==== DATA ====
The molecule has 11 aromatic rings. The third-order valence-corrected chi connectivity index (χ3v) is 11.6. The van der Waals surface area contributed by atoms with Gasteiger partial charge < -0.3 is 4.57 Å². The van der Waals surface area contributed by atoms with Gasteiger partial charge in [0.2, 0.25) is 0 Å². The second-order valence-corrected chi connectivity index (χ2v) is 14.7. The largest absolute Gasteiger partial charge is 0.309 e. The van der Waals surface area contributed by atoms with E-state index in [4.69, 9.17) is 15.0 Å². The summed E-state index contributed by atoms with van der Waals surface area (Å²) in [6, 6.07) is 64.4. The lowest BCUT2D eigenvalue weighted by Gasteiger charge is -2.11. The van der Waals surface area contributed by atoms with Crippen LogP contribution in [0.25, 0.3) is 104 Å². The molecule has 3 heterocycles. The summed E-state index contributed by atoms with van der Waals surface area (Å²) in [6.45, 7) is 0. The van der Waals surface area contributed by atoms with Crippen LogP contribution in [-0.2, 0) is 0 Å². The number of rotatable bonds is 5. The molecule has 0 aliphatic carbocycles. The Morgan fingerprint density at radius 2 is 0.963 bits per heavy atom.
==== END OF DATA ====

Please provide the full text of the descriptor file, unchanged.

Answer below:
The molecule has 11 aromatic rings. The third-order valence-corrected chi connectivity index (χ3v) is 11.6. The van der Waals surface area contributed by atoms with Gasteiger partial charge < -0.3 is 4.57 Å². The van der Waals surface area contributed by atoms with Gasteiger partial charge in [0.2, 0.25) is 0 Å². The second-order valence-corrected chi connectivity index (χ2v) is 14.7. The largest absolute Gasteiger partial charge is 0.309 e. The van der Waals surface area contributed by atoms with E-state index in [4.69, 9.17) is 15.0 Å². The summed E-state index contributed by atoms with van der Waals surface area (Å²) in [6, 6.07) is 64.4. The lowest BCUT2D eigenvalue weighted by Gasteiger charge is -2.11. The van der Waals surface area contributed by atoms with Crippen LogP contribution in [0.25, 0.3) is 104 Å². The molecule has 3 heterocycles. The summed E-state index contributed by atoms with van der Waals surface area (Å²) in [6.45, 7) is 0. The van der Waals surface area contributed by atoms with Crippen LogP contribution in [-0.2, 0) is 0 Å². The number of rotatable bonds is 5. The molecule has 0 aliphatic carbocycles. The Morgan fingerprint density at radius 2 is 0.963 bits per heavy atom.